To the Pilbara and Back

Today's itinerary.

This night was bitterly cold: 5°C, according to the Prado's thermometer. The mink blanket certainly helped. I drink my hot morning tea and watch the thick morning fog swirling slowly all around me.

Misty morning.

Yes, very much so.

I take off. There's a long journey ahead across the Nullarbor Plain, which I took last year, but in the opposite direction. The fog is thick as milk, and the rising sun is hitting me straight in the eye, and I curse under my breath, because I can't see anything through the misty and brightly lit windshield. Luckily, this goes away after a while.

The roadside fog.

The highway fog.

The highway fog that is still yet ahead.

A foggy rainbow.

Fog and puddles.

Soon I reach the famous 90 Mile Straight: almost 150 km of perfectly straight road, the longest of such kind in Australia. Let's get to it, then!

No more turning!

Going straight…

…then straight some more…

…then a bit more straight…

…then straight for half an hour…

…and then straight until you reach the horizon.

All around me stretches the Nullarbor Plain, which, according to its name, is not supposed to have any trees on it at all. It does, of course, although they're quite few and far between.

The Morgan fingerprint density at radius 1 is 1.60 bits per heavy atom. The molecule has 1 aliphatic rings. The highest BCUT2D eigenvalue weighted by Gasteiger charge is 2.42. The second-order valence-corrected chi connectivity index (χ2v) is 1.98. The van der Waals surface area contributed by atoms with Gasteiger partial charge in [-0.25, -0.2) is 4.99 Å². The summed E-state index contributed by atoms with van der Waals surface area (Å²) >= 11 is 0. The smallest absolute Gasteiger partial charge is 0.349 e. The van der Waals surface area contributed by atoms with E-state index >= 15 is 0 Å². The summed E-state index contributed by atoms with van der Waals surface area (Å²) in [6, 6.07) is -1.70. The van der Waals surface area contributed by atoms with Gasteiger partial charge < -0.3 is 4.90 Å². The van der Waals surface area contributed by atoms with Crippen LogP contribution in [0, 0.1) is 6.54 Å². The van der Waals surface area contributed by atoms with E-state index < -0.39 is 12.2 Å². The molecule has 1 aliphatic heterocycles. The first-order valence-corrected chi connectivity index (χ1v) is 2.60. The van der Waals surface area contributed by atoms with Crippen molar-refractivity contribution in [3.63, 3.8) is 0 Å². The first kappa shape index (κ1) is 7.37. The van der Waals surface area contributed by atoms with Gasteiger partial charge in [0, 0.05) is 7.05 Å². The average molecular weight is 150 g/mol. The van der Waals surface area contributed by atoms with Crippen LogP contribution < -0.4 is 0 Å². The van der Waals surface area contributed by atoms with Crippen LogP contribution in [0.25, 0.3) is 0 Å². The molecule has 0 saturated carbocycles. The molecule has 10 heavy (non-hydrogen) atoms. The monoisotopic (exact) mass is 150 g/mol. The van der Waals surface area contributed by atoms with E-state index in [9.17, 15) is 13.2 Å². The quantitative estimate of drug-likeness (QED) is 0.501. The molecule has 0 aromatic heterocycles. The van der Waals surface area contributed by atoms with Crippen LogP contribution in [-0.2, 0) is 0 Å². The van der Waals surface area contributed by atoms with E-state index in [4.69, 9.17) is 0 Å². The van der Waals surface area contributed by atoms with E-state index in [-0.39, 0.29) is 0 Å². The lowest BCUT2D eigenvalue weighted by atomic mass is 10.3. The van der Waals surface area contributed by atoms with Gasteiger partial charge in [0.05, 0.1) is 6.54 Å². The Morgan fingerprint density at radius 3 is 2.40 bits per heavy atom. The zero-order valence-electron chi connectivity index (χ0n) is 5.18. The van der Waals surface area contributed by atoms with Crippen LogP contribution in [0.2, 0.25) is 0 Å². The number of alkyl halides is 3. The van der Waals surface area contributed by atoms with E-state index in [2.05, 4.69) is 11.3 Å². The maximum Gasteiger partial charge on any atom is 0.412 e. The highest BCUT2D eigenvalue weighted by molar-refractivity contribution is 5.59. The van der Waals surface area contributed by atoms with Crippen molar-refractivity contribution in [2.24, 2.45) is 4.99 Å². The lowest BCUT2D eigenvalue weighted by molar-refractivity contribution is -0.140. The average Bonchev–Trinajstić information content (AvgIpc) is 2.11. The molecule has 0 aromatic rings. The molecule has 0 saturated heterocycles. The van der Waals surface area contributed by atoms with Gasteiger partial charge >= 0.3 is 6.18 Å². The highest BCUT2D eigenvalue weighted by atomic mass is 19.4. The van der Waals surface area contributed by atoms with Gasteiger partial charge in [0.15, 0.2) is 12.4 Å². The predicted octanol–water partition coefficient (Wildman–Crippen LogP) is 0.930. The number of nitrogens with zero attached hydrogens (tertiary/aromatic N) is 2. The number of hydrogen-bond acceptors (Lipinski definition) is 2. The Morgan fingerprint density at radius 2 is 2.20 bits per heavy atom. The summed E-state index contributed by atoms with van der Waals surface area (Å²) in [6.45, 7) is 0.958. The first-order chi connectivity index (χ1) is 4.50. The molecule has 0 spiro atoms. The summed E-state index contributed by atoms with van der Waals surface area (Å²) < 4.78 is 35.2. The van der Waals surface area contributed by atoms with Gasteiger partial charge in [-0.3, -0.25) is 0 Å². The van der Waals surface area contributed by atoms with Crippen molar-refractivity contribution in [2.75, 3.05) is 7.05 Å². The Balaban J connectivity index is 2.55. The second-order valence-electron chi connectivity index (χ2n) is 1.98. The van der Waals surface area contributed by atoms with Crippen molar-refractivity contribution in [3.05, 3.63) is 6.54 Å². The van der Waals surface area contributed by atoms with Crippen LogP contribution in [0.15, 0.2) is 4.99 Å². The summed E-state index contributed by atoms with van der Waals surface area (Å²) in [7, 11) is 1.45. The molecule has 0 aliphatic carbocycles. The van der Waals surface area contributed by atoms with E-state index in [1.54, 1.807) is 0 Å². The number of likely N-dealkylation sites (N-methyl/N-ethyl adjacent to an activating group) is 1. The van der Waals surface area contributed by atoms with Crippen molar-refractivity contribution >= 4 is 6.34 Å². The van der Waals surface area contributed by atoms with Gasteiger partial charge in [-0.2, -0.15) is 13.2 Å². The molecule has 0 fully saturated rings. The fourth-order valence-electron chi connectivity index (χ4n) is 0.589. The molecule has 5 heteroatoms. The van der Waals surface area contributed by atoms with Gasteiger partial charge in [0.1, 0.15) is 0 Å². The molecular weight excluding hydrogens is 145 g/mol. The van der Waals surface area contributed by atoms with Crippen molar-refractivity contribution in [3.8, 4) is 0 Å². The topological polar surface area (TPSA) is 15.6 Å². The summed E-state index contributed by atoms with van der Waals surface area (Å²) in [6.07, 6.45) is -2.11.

The Nullarbor.

Its trees.

Mundrabilla Roadhouse.

The Nullarbor goes on.

At 2 p.m. I cross the state border. This is also the quarantine checkpoint for those who travel westwards: they are supposed to hand in all their honey, fruits and veggies. I'll have to do the same a bit further down the road, in Ceduna.

The border.

This stretch of the Eyre Highway comes quite close to the ocean, and I use this opportunity to make another batch of pics. First seawater I encounter during this entire trip.

The coastline looks chilly…

…but beautiful.

Clouds above the Great Australian Bight.

There's a few lookouts on the way, and one of them has some of those picturesque limestone cliffs that the Nullarbor is famous for; not unlike those I have seen a year ago.

Magnificent cliffs.

Sunset over Nullarbor.

The sun is almost down when I arrive at another 24-hour rest stop; no mobile signal, but plenty of solitude, except a couple of campers away in the bush. It's getting quite cloudy, and I can even see it raining in the distance, so I batten down the hatches just in case. I haven't seen a single drop of rain during the entire trip so far, but who knows.

Today's camp.

Distance
765.7 km